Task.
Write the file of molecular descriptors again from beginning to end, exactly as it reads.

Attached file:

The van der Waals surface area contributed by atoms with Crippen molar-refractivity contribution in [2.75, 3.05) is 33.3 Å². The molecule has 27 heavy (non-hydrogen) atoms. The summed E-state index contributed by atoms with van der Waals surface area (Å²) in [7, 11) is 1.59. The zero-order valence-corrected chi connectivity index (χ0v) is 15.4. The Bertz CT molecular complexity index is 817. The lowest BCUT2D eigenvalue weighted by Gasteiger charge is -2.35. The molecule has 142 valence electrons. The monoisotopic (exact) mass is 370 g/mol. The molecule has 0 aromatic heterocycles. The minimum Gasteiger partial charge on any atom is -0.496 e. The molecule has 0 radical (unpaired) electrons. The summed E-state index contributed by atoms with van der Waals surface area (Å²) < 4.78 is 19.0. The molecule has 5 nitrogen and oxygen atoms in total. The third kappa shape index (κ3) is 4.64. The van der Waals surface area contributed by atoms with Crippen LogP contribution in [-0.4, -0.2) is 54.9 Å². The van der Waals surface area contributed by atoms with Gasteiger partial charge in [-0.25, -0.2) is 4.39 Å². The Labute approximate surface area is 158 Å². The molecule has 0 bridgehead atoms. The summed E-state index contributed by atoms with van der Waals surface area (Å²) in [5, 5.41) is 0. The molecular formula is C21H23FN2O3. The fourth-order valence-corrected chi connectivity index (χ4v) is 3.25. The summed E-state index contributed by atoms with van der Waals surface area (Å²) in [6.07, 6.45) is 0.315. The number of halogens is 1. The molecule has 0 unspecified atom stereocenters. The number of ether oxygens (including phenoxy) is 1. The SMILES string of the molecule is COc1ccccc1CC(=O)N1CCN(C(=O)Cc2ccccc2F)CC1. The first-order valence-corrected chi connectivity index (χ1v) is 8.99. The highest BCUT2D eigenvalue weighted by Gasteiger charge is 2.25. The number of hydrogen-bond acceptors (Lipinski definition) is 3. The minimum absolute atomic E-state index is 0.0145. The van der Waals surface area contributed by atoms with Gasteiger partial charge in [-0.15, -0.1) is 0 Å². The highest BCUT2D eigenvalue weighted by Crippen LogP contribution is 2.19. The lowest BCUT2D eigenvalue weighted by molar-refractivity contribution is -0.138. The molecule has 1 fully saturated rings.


The van der Waals surface area contributed by atoms with Crippen molar-refractivity contribution in [2.75, 3.05) is 33.3 Å². The molecule has 27 heavy (non-hydrogen) atoms. The summed E-state index contributed by atoms with van der Waals surface area (Å²) in [7, 11) is 1.59. The zero-order valence-corrected chi connectivity index (χ0v) is 15.4. The Bertz CT molecular complexity index is 817. The lowest BCUT2D eigenvalue weighted by Gasteiger charge is -2.35. The molecule has 142 valence electrons. The monoisotopic (exact) mass is 370 g/mol. The molecule has 0 aromatic heterocycles. The minimum Gasteiger partial charge on any atom is -0.496 e. The molecule has 0 radical (unpaired) electrons. The summed E-state index contributed by atoms with van der Waals surface area (Å²) < 4.78 is 19.0. The molecule has 5 nitrogen and oxygen atoms in total. The third kappa shape index (κ3) is 4.64. The van der Waals surface area contributed by atoms with Crippen LogP contribution in [-0.4, -0.2) is 54.9 Å². The van der Waals surface area contributed by atoms with Gasteiger partial charge in [-0.25, -0.2) is 4.39 Å². The Labute approximate surface area is 158 Å². The molecule has 0 bridgehead atoms. The summed E-state index contributed by atoms with van der Waals surface area (Å²) in [5, 5.41) is 0. The molecular formula is C21H23FN2O3. The fourth-order valence-corrected chi connectivity index (χ4v) is 3.25. The summed E-state index contributed by atoms with van der Waals surface area (Å²) in [6.07, 6.45) is 0.315. The number of halogens is 1. The molecule has 0 unspecified atom stereocenters. The number of ether oxygens (including phenoxy) is 1. The SMILES string of the molecule is COc1ccccc1CC(=O)N1CCN(C(=O)Cc2ccccc2F)CC1. The first-order valence-corrected chi connectivity index (χ1v) is 8.99. The highest BCUT2D eigenvalue weighted by Gasteiger charge is 2.25. The number of hydrogen-bond acceptors (Lipinski definition) is 3. The minimum absolute atomic E-state index is 0.0145. The van der Waals surface area contributed by atoms with Gasteiger partial charge in [-0.15, -0.1) is 0 Å². The highest BCUT2D eigenvalue weighted by Crippen LogP contribution is 2.19. The lowest BCUT2D eigenvalue weighted by molar-refractivity contribution is -0.138. The molecule has 1 fully saturated rings.